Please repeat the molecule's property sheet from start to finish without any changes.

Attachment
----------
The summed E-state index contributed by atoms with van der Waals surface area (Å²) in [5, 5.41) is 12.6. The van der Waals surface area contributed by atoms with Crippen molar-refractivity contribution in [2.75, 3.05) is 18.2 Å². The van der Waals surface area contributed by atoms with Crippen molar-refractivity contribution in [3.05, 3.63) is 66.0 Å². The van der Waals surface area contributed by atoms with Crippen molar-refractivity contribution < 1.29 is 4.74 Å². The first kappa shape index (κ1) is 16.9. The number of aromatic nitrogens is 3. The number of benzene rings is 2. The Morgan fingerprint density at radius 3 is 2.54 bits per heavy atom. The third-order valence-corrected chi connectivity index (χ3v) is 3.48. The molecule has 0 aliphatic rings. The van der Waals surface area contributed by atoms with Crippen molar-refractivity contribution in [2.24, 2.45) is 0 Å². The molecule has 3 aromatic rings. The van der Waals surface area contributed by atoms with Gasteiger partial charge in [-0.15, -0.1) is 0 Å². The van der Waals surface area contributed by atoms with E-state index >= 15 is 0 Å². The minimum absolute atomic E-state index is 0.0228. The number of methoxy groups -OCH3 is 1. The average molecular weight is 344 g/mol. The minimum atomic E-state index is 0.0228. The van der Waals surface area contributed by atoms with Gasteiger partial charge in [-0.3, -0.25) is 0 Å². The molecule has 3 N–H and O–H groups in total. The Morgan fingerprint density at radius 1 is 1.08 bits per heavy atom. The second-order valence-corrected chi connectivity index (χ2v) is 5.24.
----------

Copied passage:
The summed E-state index contributed by atoms with van der Waals surface area (Å²) in [5, 5.41) is 12.6. The van der Waals surface area contributed by atoms with Crippen molar-refractivity contribution in [2.75, 3.05) is 18.2 Å². The van der Waals surface area contributed by atoms with Crippen molar-refractivity contribution in [3.05, 3.63) is 66.0 Å². The van der Waals surface area contributed by atoms with Crippen molar-refractivity contribution < 1.29 is 4.74 Å². The first kappa shape index (κ1) is 16.9. The number of aromatic nitrogens is 3. The number of benzene rings is 2. The Morgan fingerprint density at radius 3 is 2.54 bits per heavy atom. The third-order valence-corrected chi connectivity index (χ3v) is 3.48. The molecule has 0 aliphatic rings. The van der Waals surface area contributed by atoms with Crippen molar-refractivity contribution in [2.24, 2.45) is 0 Å². The molecule has 3 aromatic rings. The van der Waals surface area contributed by atoms with Gasteiger partial charge in [-0.15, -0.1) is 0 Å². The van der Waals surface area contributed by atoms with E-state index >= 15 is 0 Å². The minimum absolute atomic E-state index is 0.0228. The number of methoxy groups -OCH3 is 1. The average molecular weight is 344 g/mol. The minimum atomic E-state index is 0.0228. The van der Waals surface area contributed by atoms with Gasteiger partial charge in [-0.3, -0.25) is 0 Å². The molecule has 3 N–H and O–H groups in total. The Morgan fingerprint density at radius 1 is 1.08 bits per heavy atom. The second-order valence-corrected chi connectivity index (χ2v) is 5.24.